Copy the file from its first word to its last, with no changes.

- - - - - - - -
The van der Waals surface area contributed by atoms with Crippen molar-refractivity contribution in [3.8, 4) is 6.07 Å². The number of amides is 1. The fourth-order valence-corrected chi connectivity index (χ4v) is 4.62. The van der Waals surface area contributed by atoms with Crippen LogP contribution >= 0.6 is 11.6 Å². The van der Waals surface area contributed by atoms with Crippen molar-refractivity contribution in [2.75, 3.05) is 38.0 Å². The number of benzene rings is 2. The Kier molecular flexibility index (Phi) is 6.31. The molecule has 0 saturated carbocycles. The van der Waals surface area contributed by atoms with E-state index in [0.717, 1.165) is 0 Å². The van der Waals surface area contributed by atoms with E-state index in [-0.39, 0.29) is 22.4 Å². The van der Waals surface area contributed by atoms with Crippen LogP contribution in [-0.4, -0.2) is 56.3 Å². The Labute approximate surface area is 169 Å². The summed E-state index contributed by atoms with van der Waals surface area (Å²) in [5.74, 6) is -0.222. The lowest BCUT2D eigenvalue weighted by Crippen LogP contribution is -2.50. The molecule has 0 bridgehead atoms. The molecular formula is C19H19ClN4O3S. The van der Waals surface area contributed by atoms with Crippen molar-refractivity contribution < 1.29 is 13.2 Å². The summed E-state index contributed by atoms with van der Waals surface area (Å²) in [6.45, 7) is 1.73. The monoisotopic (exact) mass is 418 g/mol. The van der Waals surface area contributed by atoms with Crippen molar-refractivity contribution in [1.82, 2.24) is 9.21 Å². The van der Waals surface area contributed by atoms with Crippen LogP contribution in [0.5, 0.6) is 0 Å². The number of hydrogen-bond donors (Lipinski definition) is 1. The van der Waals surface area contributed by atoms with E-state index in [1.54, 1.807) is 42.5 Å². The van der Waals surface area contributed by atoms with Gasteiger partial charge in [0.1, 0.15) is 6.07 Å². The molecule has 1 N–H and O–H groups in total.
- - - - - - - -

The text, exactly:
The van der Waals surface area contributed by atoms with Crippen molar-refractivity contribution in [3.8, 4) is 6.07 Å². The number of amides is 1. The fourth-order valence-corrected chi connectivity index (χ4v) is 4.62. The van der Waals surface area contributed by atoms with Crippen LogP contribution >= 0.6 is 11.6 Å². The van der Waals surface area contributed by atoms with Crippen molar-refractivity contribution in [2.75, 3.05) is 38.0 Å². The number of benzene rings is 2. The Kier molecular flexibility index (Phi) is 6.31. The molecule has 0 saturated carbocycles. The van der Waals surface area contributed by atoms with E-state index in [0.717, 1.165) is 0 Å². The van der Waals surface area contributed by atoms with E-state index in [-0.39, 0.29) is 22.4 Å². The van der Waals surface area contributed by atoms with Crippen LogP contribution in [-0.4, -0.2) is 56.3 Å². The Labute approximate surface area is 169 Å². The summed E-state index contributed by atoms with van der Waals surface area (Å²) in [5.74, 6) is -0.222. The lowest BCUT2D eigenvalue weighted by Crippen LogP contribution is -2.50. The molecule has 0 bridgehead atoms. The molecular formula is C19H19ClN4O3S. The van der Waals surface area contributed by atoms with Crippen molar-refractivity contribution < 1.29 is 13.2 Å². The summed E-state index contributed by atoms with van der Waals surface area (Å²) in [6.45, 7) is 1.73. The monoisotopic (exact) mass is 418 g/mol. The van der Waals surface area contributed by atoms with Crippen molar-refractivity contribution in [1.82, 2.24) is 9.21 Å². The van der Waals surface area contributed by atoms with Crippen LogP contribution in [0.5, 0.6) is 0 Å². The number of hydrogen-bond donors (Lipinski definition) is 1. The van der Waals surface area contributed by atoms with E-state index in [1.54, 1.807) is 42.5 Å². The van der Waals surface area contributed by atoms with Gasteiger partial charge in [0.1, 0.15) is 6.07 Å². The molecule has 1 N–H and O–H groups in total.